Tea party challenger brings fight to McConnell

Tea partier Matt Bevin on Wednesday launched his primary challenge against Senate Minority Leader Mitch McConnell, R-Ky., slamming the veteran senator in a new ad for voting for "higher taxes, bailouts, debt ceiling increases, congressional pay raises, and liberal judges."

Bevin, a 46-year-old partner in a Louisville investment firm, could be more than just a distraction for the GOP leader, compelling McConnell's campaign to tap into the nearly $10 million it has in the bank before the general election starts.

For McConnell, Bevin's challenge highlights the continuing peril of being a long-term congressional leader, one who's had to juggle the necessary deal-making of a legislature and the activists - of either side - who don't care much for the deals.

In 2010 Kentucky was one of the launch pads for the tea party as upstart Rand Paul (reportedly behind McConnell now) beat the GOP's then-favored candidate in a primary and went on to the Senate. It was the first tea party win in a statewide contest, coming on the heels of boosting Utah's Mike Lee and Marco Rubio in Florida, after Charlie Crist bowed out under pressure.

There are a few moving parts here this year, some of which will have national impact right away: keep an eye on how any further Senate deal making goes - or doesn't go - with the McConnell under a challenge back home. The activist knock against McConnell, to the extent it's clear, seems to be tied both to more general animosity against anyone who's been in Washington a long time (something hardly relegated to activists) and some of it surely stems from being part of the fiscal cliff deals, and perhaps the fact that the immigration bill passed the Senate. The list remains to be seen as it unfurls over the coming weeks.

It might not surprise that the leaders of unpopular institutions lag in their own ratings (see, e.g., Harry Reid in 2010) but that doesn't mean they're cooked, and the shape of this race might be as much about approaches to governance in the face of what staunch conservatives see as a great threat; it might shape up as a contest to see who can draw the firmest line against the administration in principle as well as policy.

Most of all, of course, may be that this minority leader is well-poised to become majority leader if the GOP can hold its own territory next year.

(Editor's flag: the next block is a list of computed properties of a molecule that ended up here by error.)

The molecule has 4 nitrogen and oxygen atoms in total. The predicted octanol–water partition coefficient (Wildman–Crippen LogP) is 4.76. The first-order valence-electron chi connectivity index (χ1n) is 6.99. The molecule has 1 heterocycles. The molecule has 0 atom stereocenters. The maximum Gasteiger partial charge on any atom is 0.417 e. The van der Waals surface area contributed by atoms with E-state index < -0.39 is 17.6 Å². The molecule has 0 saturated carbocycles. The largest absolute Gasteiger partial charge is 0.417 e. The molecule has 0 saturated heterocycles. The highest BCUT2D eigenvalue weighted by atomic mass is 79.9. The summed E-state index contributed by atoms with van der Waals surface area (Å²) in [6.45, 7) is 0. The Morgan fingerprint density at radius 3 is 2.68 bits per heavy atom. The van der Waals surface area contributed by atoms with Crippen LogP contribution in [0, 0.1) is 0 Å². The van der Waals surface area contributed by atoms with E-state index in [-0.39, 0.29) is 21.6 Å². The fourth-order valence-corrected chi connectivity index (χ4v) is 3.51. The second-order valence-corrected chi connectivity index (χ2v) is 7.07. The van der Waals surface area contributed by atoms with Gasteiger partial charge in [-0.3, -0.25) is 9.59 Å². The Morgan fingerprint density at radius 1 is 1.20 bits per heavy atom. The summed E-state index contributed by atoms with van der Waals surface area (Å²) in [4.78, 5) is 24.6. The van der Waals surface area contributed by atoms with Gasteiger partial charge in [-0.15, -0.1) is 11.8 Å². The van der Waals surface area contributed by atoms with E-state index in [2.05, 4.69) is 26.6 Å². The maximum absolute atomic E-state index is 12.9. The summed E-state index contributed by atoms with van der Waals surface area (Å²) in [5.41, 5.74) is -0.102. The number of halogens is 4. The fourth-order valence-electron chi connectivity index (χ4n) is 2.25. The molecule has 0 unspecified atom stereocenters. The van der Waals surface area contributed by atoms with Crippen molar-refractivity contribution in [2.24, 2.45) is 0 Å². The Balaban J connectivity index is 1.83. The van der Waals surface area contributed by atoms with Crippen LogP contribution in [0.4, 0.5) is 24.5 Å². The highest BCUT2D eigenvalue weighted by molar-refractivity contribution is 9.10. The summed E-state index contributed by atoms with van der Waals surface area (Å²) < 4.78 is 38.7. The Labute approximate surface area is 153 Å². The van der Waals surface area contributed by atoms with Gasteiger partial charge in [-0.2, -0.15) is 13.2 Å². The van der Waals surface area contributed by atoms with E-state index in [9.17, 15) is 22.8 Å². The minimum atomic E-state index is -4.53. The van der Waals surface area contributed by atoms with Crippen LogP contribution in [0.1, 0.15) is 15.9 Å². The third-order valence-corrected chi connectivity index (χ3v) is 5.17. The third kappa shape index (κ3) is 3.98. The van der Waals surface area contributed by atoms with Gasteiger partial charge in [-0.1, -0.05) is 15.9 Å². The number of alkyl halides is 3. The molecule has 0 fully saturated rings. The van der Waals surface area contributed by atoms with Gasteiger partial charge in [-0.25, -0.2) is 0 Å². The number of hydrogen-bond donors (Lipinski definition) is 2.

There are plenty of conservatives in Kentucky and they certainly dominate the Republican party, so plenty of voters could get involved. In the last midterms, 2010, 69 percent of Bluegrass Republicans called themselves conservatives. And 68 percent supported the Tea Party.

The Democrats will probably be watching this with delight. If McConnell has to run to his right they'll try to use that to create an opening for Alison Lundergan Grimes, whom Democrats were happy to recruit into the race in a bid to flip this red state. (It'll be an uphill battle, but a bruising primary could hurt McConnell, and Kentucky isn't as lopsided as you might think in pure partisan breakdown in state races; 40-38 Republican over Democrats last midterms. Independents in Kentucky's last midterms were mostly moderate (54 percent), though they sure weren't liberal (10 percent).

What isn't clear yet is just how serious a challenge this will be to McConnell. His campaign has been fundraising and is clearly geared for a fight, already making sure it tries to define the challenger even before he announces (calling him "an east coast con man" in a release and "Bailout Bevin" in a new ad criticizing him for taking federal bailout money for his companies in Connecticut.)

You'll recall the campaign hasn't been shy about taking on ever-potential challengers, even while they were just thinking about running (actress Ashley Judd, for one, who never did.) Remember, too, that it was only a handful of polls that stuck him with an unpopular label and views of congressional leaders can get bogged down outside of election years, when Congress is debating and its approval ratings are sliding even lower than usual.

The broader implications here matter much as we said about the primary challenge from Liz Cheney in Wyoming: here's another state where the name of the person in the primary, in this case a Senate minority leader, means that what happens in this primary is going to command national focus, and as such has the power to help shape perceptions of the party itself, the larger national debate over the future of the GOP. Yes, on the surface it's an intraparty fight they might not have wanted - though the good news here for Republicans may be that a primary in the spring means this is over early, not dragging on through the summer.

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    Anthony Salvanto is CBS News elections director

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